Our Heavenly Mother

Solemnity of Mary, the Holy Mother of God (January 1, 2015)

Nm 6:22-27

Psalm 67

Gal 4:4-7

Luke 2:16-21

A number of years ago I was in my office talking to a patient. He knew I was Catholic and we’ve had an occasional chat about religion, but nothing very deep. For some reason, he turned to me and said, “You Catholics…you really like that whole ‘Mary thing’ don’t you?” My response was, “Yup. We think she’s pretty cool.” He then said, “Well as you know, I’m Baptist and the only time we ever talk about Mary is during Christmas.” Then the awkward pause started where I could feel him waiting for my next response. I briefly contemplated either changing the subject so I could get to my next patient or if I should go a little deeper about Catholic Marian theology without trying to get into a long, heated debate. My “chiropractor voice” was telling me to zip it and move on to the next patient but apparently my “Catholic deacon voice” was louder. So I went on to explain, “Unfortunately, there’s a TON of misconceptions about what Catholics believe when it comes to Mary. Please understand that we do NOT think she’s God, we do NOT think she’s above God and we do NOT worship her as God. We honor her because, if you think about it, Mary was the first one to say “yes” to Christ. God asked her to accept Christ, not only into her heart, but literally into her womb. Therefore, you could consider her to be the first Christian. And since God chose her to carry His only Son in her womb, I’d say that means we should give her our respect.” My friend’s reply was simply, “Wow. I never thought her in that way…but you’re right.”

So, in honor of today’s Solemnity of Mary, the Holy Mother of God, I thought we could all use a little refresher as to why Mary’s “pretty cool”.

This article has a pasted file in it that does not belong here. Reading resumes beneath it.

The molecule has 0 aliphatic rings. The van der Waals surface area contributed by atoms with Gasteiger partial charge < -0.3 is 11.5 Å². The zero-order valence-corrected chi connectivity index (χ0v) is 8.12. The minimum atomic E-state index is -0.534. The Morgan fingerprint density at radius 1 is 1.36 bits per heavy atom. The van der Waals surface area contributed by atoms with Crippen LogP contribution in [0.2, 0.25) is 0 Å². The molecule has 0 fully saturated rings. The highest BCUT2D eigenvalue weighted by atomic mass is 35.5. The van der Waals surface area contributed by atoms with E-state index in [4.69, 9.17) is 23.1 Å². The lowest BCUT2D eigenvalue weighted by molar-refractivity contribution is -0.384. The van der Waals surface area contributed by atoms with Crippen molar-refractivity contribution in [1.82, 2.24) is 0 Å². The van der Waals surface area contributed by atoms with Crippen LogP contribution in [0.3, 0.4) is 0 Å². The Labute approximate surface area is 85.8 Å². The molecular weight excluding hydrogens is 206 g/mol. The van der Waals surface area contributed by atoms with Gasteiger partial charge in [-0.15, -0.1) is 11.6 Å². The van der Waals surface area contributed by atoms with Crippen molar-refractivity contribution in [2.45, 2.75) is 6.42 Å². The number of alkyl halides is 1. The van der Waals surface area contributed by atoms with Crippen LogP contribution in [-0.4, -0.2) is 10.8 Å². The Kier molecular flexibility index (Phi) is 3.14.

mary

First of all, Mary’s “yes” to God is something that we can all learn from. In the first chapter of Luke, an angel appeared to Mary and told her she was to conceive the Son of God in her womb. Mary didn’t understand how this could happen since she was a virgin…but she didn’t let that hold her back. Instead she had enough faith to say, “Behold, I am the handmaid of the Lord; may it be done to me according to your word.” It takes faith to be willing to take a leap like that.

Have you ever doubted God’s plan? Have you ever been afraid to say “yes” to God calling you down a path that seemed scary?

annunciation-mid

 

Second, Mary models to us how important prayer can be to a person. Today’s Gospel passage from Luke chapter 2 describes when the shepherds went to the stable to visit the Christ Child. They told Mary and Joseph the message they received from the angels about how their child was to be the long awaited Messiah. Mary didn’t blow them off or turn to Joseph and say, “I think they’ve been out in the field a little too long.” No, instead it is written that she, “Kept all these things, reflecting on them in her heart.” She turned to prayer.

Have you even been quick to judge someone because they sounded a little crazy or perhaps overly passionate? Do you take time to stop and pray before deciding your next move in life?